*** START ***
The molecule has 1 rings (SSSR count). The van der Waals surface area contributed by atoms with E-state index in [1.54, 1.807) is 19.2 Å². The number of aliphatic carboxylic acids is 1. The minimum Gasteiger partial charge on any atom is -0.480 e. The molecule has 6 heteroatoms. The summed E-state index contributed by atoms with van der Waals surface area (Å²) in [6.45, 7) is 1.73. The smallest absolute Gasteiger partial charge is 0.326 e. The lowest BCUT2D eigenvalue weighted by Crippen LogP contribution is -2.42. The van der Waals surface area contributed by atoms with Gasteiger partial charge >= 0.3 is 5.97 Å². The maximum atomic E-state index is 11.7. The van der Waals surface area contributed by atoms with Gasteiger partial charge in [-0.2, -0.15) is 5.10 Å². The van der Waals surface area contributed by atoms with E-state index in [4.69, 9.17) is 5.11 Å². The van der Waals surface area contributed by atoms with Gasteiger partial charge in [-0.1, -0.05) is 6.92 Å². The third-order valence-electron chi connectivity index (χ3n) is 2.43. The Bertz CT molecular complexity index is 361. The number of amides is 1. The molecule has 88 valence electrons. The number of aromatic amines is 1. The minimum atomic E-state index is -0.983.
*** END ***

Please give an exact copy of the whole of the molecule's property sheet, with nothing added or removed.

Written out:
The molecule has 1 rings (SSSR count). The van der Waals surface area contributed by atoms with E-state index in [1.54, 1.807) is 19.2 Å². The number of aliphatic carboxylic acids is 1. The minimum Gasteiger partial charge on any atom is -0.480 e. The molecule has 6 heteroatoms. The summed E-state index contributed by atoms with van der Waals surface area (Å²) in [6.45, 7) is 1.73. The smallest absolute Gasteiger partial charge is 0.326 e. The lowest BCUT2D eigenvalue weighted by Crippen LogP contribution is -2.42. The van der Waals surface area contributed by atoms with Gasteiger partial charge >= 0.3 is 5.97 Å². The maximum atomic E-state index is 11.7. The van der Waals surface area contributed by atoms with Gasteiger partial charge in [-0.2, -0.15) is 5.10 Å². The van der Waals surface area contributed by atoms with E-state index in [4.69, 9.17) is 5.11 Å². The van der Waals surface area contributed by atoms with Gasteiger partial charge in [-0.1, -0.05) is 6.92 Å². The third-order valence-electron chi connectivity index (χ3n) is 2.43. The Bertz CT molecular complexity index is 361. The number of amides is 1. The molecule has 88 valence electrons. The number of aromatic amines is 1. The minimum atomic E-state index is -0.983.